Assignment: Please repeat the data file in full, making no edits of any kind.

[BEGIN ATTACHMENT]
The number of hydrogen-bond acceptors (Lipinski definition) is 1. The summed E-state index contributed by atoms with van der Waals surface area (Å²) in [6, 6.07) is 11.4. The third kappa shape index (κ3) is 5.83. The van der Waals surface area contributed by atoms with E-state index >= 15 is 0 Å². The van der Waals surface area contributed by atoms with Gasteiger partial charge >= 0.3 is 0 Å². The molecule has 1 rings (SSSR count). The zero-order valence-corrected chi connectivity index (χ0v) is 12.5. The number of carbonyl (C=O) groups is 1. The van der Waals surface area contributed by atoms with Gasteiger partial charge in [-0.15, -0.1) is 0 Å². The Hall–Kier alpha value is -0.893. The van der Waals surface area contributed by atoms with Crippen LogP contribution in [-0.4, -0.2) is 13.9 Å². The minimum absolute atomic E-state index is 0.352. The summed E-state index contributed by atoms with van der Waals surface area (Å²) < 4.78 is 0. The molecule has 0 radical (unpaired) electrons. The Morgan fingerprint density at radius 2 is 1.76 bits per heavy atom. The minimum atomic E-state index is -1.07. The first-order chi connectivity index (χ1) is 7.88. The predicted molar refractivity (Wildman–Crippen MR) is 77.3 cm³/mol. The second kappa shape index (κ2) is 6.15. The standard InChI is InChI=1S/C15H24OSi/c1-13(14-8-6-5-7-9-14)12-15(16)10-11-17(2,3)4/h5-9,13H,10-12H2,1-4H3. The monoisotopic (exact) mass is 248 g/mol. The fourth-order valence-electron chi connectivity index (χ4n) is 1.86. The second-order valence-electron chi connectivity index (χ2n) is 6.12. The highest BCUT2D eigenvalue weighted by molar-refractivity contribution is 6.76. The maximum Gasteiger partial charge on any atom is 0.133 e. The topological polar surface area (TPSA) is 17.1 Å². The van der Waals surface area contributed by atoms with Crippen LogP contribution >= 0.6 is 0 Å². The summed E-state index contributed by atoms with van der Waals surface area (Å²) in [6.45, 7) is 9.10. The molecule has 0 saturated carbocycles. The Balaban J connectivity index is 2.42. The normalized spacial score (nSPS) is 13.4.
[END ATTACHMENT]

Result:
The number of hydrogen-bond acceptors (Lipinski definition) is 1. The summed E-state index contributed by atoms with van der Waals surface area (Å²) in [6, 6.07) is 11.4. The third kappa shape index (κ3) is 5.83. The van der Waals surface area contributed by atoms with E-state index >= 15 is 0 Å². The van der Waals surface area contributed by atoms with Gasteiger partial charge >= 0.3 is 0 Å². The molecule has 1 rings (SSSR count). The zero-order valence-corrected chi connectivity index (χ0v) is 12.5. The number of carbonyl (C=O) groups is 1. The van der Waals surface area contributed by atoms with Gasteiger partial charge in [-0.15, -0.1) is 0 Å². The Hall–Kier alpha value is -0.893. The van der Waals surface area contributed by atoms with Crippen LogP contribution in [-0.4, -0.2) is 13.9 Å². The minimum absolute atomic E-state index is 0.352. The summed E-state index contributed by atoms with van der Waals surface area (Å²) < 4.78 is 0. The molecule has 0 radical (unpaired) electrons. The Morgan fingerprint density at radius 2 is 1.76 bits per heavy atom. The minimum atomic E-state index is -1.07. The first-order chi connectivity index (χ1) is 7.88. The predicted molar refractivity (Wildman–Crippen MR) is 77.3 cm³/mol. The second kappa shape index (κ2) is 6.15. The standard InChI is InChI=1S/C15H24OSi/c1-13(14-8-6-5-7-9-14)12-15(16)10-11-17(2,3)4/h5-9,13H,10-12H2,1-4H3. The monoisotopic (exact) mass is 248 g/mol. The fourth-order valence-electron chi connectivity index (χ4n) is 1.86. The second-order valence-electron chi connectivity index (χ2n) is 6.12. The highest BCUT2D eigenvalue weighted by molar-refractivity contribution is 6.76. The maximum Gasteiger partial charge on any atom is 0.133 e. The topological polar surface area (TPSA) is 17.1 Å². The van der Waals surface area contributed by atoms with Crippen LogP contribution >= 0.6 is 0 Å². The summed E-state index contributed by atoms with van der Waals surface area (Å²) in [6.45, 7) is 9.10. The molecule has 0 saturated carbocycles. The Balaban J connectivity index is 2.42. The normalized spacial score (nSPS) is 13.4.